Street food festival Krabi Thailand

Do the locals eat alone, do they catch up with friends, are they reading or texting or talking with each other, rushing off to work or relaxing between tasks? Eating locally enables you to strike up conversations, and forces you to flex your language skills if only so that you can order great food and glean advice from locals that might just change the course of your journey.

Whatever our cultural differences, food unites all people and eating locally really ingratiates us with the people we have travelled so far to meet.

2. Challenge your tastebuds:

Street stall Yangon

It’s normal to crave familiar foods, be it pasta in Penang or if you’re Australian like me, Vegemite in New York, but once those hankerings have been sated, it’s time to get local and discover what’s making everyone else’s tastebuds sing.

More often than not, by diving into the local cuisine you’ll discover winning flavour combinations you never considered before, and new favourite snacks that assail your senses.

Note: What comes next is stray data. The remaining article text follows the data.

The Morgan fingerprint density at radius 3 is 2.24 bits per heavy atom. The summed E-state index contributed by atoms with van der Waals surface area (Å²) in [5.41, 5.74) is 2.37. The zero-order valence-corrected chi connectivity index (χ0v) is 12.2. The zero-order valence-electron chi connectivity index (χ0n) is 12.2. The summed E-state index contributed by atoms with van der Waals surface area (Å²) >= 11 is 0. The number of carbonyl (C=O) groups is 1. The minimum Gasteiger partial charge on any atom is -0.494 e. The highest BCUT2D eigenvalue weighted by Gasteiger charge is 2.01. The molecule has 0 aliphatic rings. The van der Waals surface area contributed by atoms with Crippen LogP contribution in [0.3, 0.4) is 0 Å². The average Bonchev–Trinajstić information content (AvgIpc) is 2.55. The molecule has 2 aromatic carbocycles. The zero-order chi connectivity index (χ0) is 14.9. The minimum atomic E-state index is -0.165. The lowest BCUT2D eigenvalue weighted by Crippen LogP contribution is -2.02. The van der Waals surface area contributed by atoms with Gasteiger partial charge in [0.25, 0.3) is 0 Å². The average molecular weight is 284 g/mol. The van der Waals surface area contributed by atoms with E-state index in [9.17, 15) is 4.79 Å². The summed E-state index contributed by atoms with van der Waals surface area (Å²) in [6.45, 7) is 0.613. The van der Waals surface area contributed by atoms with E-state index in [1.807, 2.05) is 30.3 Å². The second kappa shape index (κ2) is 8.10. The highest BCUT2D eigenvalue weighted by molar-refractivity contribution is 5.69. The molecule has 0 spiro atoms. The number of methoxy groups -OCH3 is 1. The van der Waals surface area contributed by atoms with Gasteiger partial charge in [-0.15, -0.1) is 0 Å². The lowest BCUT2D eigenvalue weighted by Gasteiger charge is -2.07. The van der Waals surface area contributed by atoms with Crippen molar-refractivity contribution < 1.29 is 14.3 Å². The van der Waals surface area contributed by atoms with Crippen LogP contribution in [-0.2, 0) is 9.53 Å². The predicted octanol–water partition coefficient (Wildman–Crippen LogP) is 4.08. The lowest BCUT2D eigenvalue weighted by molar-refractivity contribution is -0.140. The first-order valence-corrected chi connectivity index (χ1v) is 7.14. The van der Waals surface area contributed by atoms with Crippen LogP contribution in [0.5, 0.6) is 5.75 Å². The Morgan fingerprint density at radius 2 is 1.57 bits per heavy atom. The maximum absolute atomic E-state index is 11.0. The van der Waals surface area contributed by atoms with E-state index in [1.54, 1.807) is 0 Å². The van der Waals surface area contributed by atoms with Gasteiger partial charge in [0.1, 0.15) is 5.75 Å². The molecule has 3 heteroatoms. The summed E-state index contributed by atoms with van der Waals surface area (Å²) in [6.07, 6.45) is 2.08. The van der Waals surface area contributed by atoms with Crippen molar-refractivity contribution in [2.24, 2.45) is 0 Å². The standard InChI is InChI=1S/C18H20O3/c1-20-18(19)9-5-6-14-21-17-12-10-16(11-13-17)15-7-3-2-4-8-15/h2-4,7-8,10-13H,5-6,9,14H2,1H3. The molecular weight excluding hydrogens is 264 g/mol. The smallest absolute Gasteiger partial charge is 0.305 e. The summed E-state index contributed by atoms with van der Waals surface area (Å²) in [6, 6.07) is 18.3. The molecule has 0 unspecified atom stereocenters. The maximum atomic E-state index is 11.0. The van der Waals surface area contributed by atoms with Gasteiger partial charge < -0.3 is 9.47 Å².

Snake wine in Laos is just one that springs to mind

The huge attraction of travel is that is presents so many opportunities for us to test our boundaries, and you can do this a dozen times a day simply by opening your mouth!

There are plenty of taste sensations I’d be happy never to try again (ah, snake wine in Laos is just one that springs to mind), but the exhilaration of tossing back that dreadful tasting shot is one I’ll never forget.

Street food Myanmar

Food does that to you, so I make a pact to sample something new at every meal when I travel: whether it’s the local breakfast tea, a bag of whatever unknown deep-fried treats workers are snacking on mid-morning, famous dishes, regional specialties and those uniquely local creations that I discover while poking down backstreets where locals crouch on milk crates and stand around stalls eating darn good food.